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Noah Syndergaard lives up to the hype in throwing session

Noah Syndergaard throws a bullpen session during spring

Noah Syndergaard throws a bullpen session during spring training on Monday Feb. 17, 2014 at Tradition Field in Port St. Lucie, Fla. Credit: Newsday / Alejandra Villa

PORT ST. LUCIE, Fla. - Around here, where the Mets have groomed their share of top-tier pitching prospects, this exercise has become a rite of passage.

The audience typically includes the top of the Mets' hierarchy, prominent members of the coaching staff and plenty of members of the media. Early each spring training, they gather around, eyes trained on the star prospect, in Monday's case Noah Syndergaard.

He did not disappoint.

Syndergaard's throwing session lasted only 40 pitches, but in that span, the 21-year-old righthander flashed the potential that has made him one of baseball's top prospects. Just as Matt Harvey and Zack Wheeler had done before him, Syndergaard put on a show.

"This kid's throwing 97 mph today with a hook from hell," manager Terry Collins said. "Really impressive."

From the outside, Syndergaard appeared cool and comfortable, hardly aware of the eyeballs around him. Later in the afternoon, Collins put his arm around him to remind him that no pitchers make the team on the first day of camp. And certainly, those decisions aren't made after one side session.

"I kind of had the same mind-set," said Syndergaard, who dominated in the minors last season. "But as soon as I got on the mound, it was kind of hard to settle down. I tried to take it easy but I still kept going pretty hard at it."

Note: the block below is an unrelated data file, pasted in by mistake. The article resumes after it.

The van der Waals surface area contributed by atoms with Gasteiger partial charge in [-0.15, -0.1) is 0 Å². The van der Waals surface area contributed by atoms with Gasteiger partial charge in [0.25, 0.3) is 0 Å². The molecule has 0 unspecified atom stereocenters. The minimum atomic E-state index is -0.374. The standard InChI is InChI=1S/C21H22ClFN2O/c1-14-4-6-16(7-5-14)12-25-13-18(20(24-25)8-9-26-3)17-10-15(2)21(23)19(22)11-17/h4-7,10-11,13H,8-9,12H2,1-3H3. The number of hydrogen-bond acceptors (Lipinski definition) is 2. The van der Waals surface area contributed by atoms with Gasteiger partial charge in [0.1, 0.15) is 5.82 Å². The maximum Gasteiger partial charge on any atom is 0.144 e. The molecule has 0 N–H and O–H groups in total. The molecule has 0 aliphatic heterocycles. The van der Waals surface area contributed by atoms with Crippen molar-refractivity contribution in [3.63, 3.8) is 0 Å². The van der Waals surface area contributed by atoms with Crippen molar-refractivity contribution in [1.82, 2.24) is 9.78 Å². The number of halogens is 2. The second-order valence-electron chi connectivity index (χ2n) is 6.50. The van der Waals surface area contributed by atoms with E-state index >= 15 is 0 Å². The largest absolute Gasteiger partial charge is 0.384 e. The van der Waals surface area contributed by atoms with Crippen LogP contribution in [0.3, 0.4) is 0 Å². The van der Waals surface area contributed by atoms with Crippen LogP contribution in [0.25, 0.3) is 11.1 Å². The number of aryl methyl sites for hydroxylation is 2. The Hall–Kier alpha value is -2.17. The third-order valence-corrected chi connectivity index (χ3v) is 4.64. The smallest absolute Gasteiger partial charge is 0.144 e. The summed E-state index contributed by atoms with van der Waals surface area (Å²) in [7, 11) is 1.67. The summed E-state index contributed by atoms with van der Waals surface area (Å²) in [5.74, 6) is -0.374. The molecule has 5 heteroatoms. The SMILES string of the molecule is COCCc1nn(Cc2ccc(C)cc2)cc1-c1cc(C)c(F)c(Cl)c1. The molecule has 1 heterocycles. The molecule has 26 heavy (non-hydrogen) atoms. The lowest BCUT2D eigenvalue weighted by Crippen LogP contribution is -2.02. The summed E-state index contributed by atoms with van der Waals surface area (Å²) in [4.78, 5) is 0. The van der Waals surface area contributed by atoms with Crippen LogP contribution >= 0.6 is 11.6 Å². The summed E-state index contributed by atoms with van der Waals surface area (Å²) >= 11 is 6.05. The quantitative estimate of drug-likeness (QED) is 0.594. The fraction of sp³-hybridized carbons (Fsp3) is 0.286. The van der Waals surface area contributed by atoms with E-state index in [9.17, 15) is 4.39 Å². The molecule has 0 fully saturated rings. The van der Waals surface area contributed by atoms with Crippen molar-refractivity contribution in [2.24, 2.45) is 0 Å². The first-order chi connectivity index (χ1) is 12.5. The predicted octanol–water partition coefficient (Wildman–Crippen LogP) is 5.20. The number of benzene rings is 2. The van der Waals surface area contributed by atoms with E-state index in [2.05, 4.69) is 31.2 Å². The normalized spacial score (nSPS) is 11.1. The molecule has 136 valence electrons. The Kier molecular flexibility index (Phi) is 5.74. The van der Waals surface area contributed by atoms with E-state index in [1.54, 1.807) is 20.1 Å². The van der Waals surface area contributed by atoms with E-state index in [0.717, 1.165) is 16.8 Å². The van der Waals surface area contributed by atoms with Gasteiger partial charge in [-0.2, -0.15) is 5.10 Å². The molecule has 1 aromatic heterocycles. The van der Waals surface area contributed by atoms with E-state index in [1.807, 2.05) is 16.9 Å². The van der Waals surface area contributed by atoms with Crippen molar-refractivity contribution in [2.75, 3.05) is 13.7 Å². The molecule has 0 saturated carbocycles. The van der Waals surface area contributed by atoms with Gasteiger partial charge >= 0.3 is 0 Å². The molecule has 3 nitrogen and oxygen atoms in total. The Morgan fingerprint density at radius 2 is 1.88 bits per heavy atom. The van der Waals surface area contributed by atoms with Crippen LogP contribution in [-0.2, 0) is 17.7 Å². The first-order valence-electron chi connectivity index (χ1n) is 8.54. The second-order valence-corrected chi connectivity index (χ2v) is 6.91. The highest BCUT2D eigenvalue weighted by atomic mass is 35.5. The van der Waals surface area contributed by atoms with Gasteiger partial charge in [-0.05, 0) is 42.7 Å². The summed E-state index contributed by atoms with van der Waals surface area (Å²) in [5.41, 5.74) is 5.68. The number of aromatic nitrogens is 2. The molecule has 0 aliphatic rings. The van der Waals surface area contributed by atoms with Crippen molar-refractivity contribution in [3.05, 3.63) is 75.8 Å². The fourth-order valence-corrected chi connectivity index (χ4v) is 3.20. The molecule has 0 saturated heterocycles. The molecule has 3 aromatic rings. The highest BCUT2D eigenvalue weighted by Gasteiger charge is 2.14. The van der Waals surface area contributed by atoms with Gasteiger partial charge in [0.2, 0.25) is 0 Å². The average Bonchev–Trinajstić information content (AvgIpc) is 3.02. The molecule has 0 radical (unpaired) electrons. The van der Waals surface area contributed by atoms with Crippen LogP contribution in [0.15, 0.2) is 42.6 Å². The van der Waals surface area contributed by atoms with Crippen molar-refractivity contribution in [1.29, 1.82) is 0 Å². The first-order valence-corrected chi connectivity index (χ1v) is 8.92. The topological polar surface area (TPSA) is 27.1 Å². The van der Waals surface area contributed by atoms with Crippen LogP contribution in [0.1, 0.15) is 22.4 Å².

The 6-6 righthander towered over the rest of his teammates. Owner Fred Wilpon stood along a fence to watch, joined by chief operating officer Jeff Wilpon and general manager Sandy Alderson. A bank of cameras popped up to record the action.

From behind home plate, catcher Anthony Recker watched Syndergaard make it look easy.

"What surprised me the best was his ability to make adjustments on the go," Recker said. "His first couple pitches were up in the zone. Then all of a sudden, it was whack, whack, whack, down in the zone. He just made one little adjustment."

Syndergaard surprised even himself. He got into a good enough groove to sprinkle in a few changeups, a pitch that he hopes to refine this season.

"Pretty much my first impression was 'wow.' He's got really good stuff -- great stuff," Recker said. "The ball jumps out of his hand, good movement on the two-seam, changeup. You don't expect a power-arm guy that young to have a changeup like that."

Syndergaard's poise again showed up later, this time as he faced another bank of cameras.

During Syndergaard's breakout year in 2013, his first after arriving from the Blue Jays in the R.A. Dickey trade, one team official described him as a "wallflower." It was an allusion to Syndergaard's natural shyness.

But on Monday, he seemed perfectly comfortable.

"For the most part, yeah, I'm getting there," said Syndergaard, who went 9-4 with a 3.06 ERA in Class A and Double-A last season. "The cameras are getting a little better. I remember my first interview when I got drafted. It was a camera interview at my house. It wasn't even live. It was recorded. And it was pretty bad."

He drew a few laughs when he joked that he prepared for the media scrutiny by having his parents ask practice questions back home in Mansfield, Texas.

For now, Syndergaard likely is ticketed for Triple-A Las Vegas, with a promotion perhaps as early as midseason. But until he's told that officially, he plans to make a push.

"Right now, I'm going to go into camp hoping to [make] the starting rotation," he said. "But if not, I know there's a bigger picture involved. When the organization thinks I'm ready is when I'll officially be ready. And I'll be looking forward to being in New York."

With Seth Livingstone

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